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Scientists find shipwreck off North Carolina coast, possibly from 18th century

In this image released by, The Woods Hole Oceanographic Institution, the research vessel Atlantis is shown off the coast of the Carolinas in the Atlantic Ocean during the second week of July 2015 with the submersible Alvin hanging off its stern.

In this image released by, The Woods Hole Oceanographic Institution, the research vessel Atlantis is shown off the coast of the Carolinas in the Atlantic Ocean during the second week of July 2015 with the submersible Alvin hanging off its stern.  (AP)

Scientists uncovered a shipwreck off the North Carolina coast, using underwater vehicles and sonar, that could date back to the American Revolution, Duke University said Friday.

Duke marine scientists Cindy Van Dover led the expedition and found the previously unknown wreck in mile-deep waters on July 12 using underwater robot and a manned submarine.

The expedition yielded artifacts including an iron chain, glass bottles, an unglazed pottery jug and navigational instruments such as a metal compass. Archaeologists who examined the photos of the artifacts say the wreck appears to date back as far as the late 18th century, which would make it a rare find.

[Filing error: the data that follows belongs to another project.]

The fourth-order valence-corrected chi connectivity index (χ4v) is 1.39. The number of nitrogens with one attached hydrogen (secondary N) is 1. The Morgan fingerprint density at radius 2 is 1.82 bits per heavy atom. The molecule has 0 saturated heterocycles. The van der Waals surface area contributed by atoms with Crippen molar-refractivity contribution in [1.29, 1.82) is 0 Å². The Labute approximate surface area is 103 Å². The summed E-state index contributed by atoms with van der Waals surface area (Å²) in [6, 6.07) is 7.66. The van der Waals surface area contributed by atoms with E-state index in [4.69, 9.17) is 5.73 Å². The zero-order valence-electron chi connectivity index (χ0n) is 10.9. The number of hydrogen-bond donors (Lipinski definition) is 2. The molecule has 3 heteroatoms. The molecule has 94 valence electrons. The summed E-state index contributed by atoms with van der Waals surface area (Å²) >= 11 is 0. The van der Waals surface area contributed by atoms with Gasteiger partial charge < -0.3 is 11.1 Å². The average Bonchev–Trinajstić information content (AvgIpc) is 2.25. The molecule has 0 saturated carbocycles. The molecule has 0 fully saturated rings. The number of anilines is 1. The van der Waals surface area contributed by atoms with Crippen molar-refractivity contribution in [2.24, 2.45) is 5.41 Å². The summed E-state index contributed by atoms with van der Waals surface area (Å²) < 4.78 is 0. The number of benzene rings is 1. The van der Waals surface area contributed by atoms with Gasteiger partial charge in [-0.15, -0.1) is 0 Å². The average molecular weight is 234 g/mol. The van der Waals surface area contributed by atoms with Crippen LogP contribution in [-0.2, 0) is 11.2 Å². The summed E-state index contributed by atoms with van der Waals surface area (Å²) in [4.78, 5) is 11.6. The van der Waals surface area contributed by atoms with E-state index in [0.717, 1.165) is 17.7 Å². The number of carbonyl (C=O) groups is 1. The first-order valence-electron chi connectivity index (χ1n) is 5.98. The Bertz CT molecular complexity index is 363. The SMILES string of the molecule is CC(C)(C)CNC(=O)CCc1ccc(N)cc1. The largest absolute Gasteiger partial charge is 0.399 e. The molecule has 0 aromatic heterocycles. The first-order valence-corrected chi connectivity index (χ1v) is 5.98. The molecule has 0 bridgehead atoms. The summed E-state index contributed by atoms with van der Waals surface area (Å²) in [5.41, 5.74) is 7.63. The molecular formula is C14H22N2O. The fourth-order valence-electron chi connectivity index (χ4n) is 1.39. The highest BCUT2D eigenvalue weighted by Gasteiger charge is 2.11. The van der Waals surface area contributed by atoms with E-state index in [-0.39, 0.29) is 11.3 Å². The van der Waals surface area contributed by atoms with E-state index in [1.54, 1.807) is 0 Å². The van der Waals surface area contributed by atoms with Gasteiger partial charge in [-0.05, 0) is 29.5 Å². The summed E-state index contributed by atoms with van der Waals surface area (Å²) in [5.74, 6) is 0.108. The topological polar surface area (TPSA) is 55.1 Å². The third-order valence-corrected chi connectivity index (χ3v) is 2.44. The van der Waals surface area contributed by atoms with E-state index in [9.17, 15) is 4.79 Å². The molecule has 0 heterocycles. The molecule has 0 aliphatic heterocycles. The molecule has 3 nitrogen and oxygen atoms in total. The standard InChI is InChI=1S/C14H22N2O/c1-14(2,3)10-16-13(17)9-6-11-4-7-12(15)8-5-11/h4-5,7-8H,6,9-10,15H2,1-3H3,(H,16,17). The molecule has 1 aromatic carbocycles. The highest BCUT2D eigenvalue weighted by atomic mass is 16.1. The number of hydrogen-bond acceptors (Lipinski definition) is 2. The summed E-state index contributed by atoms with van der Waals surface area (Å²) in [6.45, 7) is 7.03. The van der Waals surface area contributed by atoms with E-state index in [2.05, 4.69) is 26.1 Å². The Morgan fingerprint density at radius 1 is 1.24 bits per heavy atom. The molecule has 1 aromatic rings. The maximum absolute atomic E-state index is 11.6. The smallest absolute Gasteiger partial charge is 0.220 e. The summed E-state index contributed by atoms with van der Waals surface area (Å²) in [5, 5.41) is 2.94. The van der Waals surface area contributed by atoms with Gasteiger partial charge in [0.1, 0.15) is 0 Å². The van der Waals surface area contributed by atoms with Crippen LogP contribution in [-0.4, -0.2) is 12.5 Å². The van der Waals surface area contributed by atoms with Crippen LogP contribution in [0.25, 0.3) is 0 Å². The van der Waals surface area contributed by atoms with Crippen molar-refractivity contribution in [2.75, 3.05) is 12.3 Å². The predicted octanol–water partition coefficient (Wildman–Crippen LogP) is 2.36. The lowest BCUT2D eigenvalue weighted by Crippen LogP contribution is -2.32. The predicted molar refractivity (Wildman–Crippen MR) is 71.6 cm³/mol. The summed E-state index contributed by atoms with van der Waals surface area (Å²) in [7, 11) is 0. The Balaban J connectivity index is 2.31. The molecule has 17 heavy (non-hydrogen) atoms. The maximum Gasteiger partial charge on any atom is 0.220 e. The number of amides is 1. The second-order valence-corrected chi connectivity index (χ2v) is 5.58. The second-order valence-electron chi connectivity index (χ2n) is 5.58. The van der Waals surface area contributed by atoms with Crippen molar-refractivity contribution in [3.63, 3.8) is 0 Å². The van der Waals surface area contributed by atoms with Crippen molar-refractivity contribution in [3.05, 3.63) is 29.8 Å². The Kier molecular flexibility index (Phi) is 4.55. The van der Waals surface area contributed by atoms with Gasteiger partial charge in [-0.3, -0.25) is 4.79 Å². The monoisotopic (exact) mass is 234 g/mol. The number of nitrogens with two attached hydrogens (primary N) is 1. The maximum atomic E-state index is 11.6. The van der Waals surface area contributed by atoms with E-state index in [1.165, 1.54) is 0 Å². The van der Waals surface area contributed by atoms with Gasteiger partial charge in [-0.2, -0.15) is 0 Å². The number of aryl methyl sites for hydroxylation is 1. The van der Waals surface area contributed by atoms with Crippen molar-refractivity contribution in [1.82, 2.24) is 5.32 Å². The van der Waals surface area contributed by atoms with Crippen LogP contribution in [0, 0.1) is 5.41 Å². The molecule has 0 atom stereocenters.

"This is an exciting find, and a vivid reminder that even with major advances in our ability to access and explore the ocean, the deep sea holds its secrets close," Van Dover, director of the Duke University Marine Laboratory, said in a news release.

The scientists were returning to an area called the Blake Plateau that they had previously explored with sonar.

The expedition also included scientists from North Carolina State University and the University of Oregon aboard a vessel from the Woods Hole Oceanographic Institution. The wreck was found using Woods Hole’s unmanned vehicle Sentry and the manned submarine Alvin.

James Delgado, the director of the Marine Heritage Program. Said the wreck sits about 150 miles offshore in the path of the Gulf Stream, which for centuries had been a maritime trade route. He said in a phone interview with The Associated Press that the wreck could yield significant information about trade by the United States when it was a young country.

He noted that many ships have wrecked off the Carolina coasts over the years, but few have been found because of the difficulty of working at extreme depths.

From the surface, older wooden vessels may show up on sonar only as pixelated dark spots — or not at all — which explains why such finds are rare despite modern efforts to map the sea floor, he said.

"A largely wooden ship, largely now consumed by marine organisms, it's not going to show up," he said. "It's only when you fly closer or when you have eyes on the bottom that you find these wrecks."

The Associated Press contributed to this report.